Friday, June 8, 2012

Asian Soybean Aphid

The Carolina Buckthorns are once again under attack by Asian Soybean Aphids, Aphis glycines.  I first encountered the aphids last year when they were found on a few Carolina Buckthorns.  This plant that I found yesterday is typical of the worst condition I found in July of 2011.  There are some yellowed leaves and a few tightly curled leaves.

The aphid damage is much more severe and widespread this year.  Entire branches are showing curled leaves.  Carolina Buckthorn is an uncommon plant in Ohio with a range that just catches the southern edge of the state.  Its primary threat has always been extreme low winter temperatures.  I frequently monitor the plants to see how they are growing, so I am certain that the aphids were not a problem before last year.

This is what’s inside the curled leaf.  Aphids busily feed and reproduce within the protective folds of leaf.  Ants visiting the aphids to collect honeydew, provide another measure of security.  Asian Soybean Aphids are a non native species that was first discovered in the United States about 12 years ago.  They became a species of concern because of their use of Soybeans as a summer host plant.  Large populations of these aphids can cause severe damage to soybean plants and devastate yields. 

Soybeans are annual plants that only exist for a limited time each year.  In order to sustain themselves during the non soybean season, the aphids utilize a second host for the winter.  Non-native Buckthorns, Rhamnus species, were the original preferred winter host.  It became a case of one invasive species damaging another.  Now it’s obvious that at least one native Buckthorn is a suitable host for the Asian Soybean Aphid.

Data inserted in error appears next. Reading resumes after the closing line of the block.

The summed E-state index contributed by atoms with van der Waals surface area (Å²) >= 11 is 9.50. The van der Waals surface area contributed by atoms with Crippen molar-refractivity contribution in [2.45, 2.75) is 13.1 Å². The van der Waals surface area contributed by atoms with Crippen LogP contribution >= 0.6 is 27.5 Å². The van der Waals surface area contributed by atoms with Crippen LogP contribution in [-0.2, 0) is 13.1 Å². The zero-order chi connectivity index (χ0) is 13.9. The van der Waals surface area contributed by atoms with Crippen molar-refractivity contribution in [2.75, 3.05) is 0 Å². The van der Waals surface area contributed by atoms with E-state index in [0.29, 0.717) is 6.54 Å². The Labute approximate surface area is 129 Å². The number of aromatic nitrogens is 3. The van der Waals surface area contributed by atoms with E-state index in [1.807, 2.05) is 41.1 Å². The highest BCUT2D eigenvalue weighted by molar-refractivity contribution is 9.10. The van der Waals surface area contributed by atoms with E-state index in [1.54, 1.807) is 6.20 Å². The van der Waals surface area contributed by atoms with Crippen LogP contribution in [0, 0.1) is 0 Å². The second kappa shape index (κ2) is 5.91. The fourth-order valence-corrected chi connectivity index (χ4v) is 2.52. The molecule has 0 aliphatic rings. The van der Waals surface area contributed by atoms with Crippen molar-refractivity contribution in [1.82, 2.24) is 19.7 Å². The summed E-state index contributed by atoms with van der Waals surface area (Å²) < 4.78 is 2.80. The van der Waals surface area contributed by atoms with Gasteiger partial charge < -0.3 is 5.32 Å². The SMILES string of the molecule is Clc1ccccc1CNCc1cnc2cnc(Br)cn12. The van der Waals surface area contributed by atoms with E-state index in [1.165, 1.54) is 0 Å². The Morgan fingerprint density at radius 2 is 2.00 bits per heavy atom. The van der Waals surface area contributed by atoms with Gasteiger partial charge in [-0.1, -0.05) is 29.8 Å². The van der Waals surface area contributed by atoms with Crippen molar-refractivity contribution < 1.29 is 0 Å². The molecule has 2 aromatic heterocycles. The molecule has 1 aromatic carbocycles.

Aphids feeding on the buckthorn cause the distorted, curled leaf formation.  Judging by what I found, it appears that the leaves curl prior to being invaded by the aphids.  The leaves remain green even after intensive feeding has taken place, so the leaf functions may continue to provide nutrients to the plant.

Aphids on the buckthorn come from eggs laid the previous fall.  These aphids are all females that reproduce by giving live birth.  The youngsters begin producing their own young when about a week old, so it doesn’t take long for a population explosion to occur.  Eventually, winged females are produced and these fly off to find soybean plants on which to start a summer colony.

The aphid spends most of its time attached to leaf veins by way of its tubular mouth.  Consuming sap and producing babies is the life of the aphid.  After producing many generations of aphids on soybean plants, male and female winged adults search out buckthorns where mating occurs and eggs are laid.  Aphids in the wind may travel hundreds of miles, so the proximity of soybean fields is not an indicator of whether or not the buckthorns will be found by aphids.  The eggs overwinter and the whole cycle begins anew.

The winged individuals apparently don’t all develop on the same schedule.  This population looks to have everything from winged adult to newborn infant.  I’ll have to wait to see what level of survival threat the aphid poses to the Carolina Buckthorn.  Since the aphids will leave the buckthorn in early summer, the buckthorn may have time to regrow with minimal ill effects.  What I’m expecting next is to find the aphids on local native legumes.  I’m afraid that won’t be a fun discovery.


  1. Isn't it amzing the amount of variety within each kind of a critter in our world. I remember the very first time I ever saw the brightly coloured yellow-orange Aphid which parasitizes Oleander bushes. At first I thought, no way ? But then realize, why not!

  2. In parts west of you, soybean aphids have triggered an explosion of Asian variable ladybird beetles Harmonia axyridris. What could be wrong with a bunch a ladybugs? They leave the fields (probably forest canopies, too) by the billions in fall, bite when they bump into you, swarm into wall spaces on south walls of buildings, where many die and stink. I also worry that reduction of native aphid populations may impact their parasites, predators and mutualists, which constitute abundant and diverse links in the food chain.

    On a positive note, Steve, these are stunning photos of these tiny insects! (and of the acrobat ants Crematogaster cerasi visting them)

  3. You're so right, Kevin.

    Thanks James. It's been several years since we've had a large population of the beetles. One year they were so thick in the air that it was like being in a hail storm. Except that the beetles started chewing on you as soon as they landed.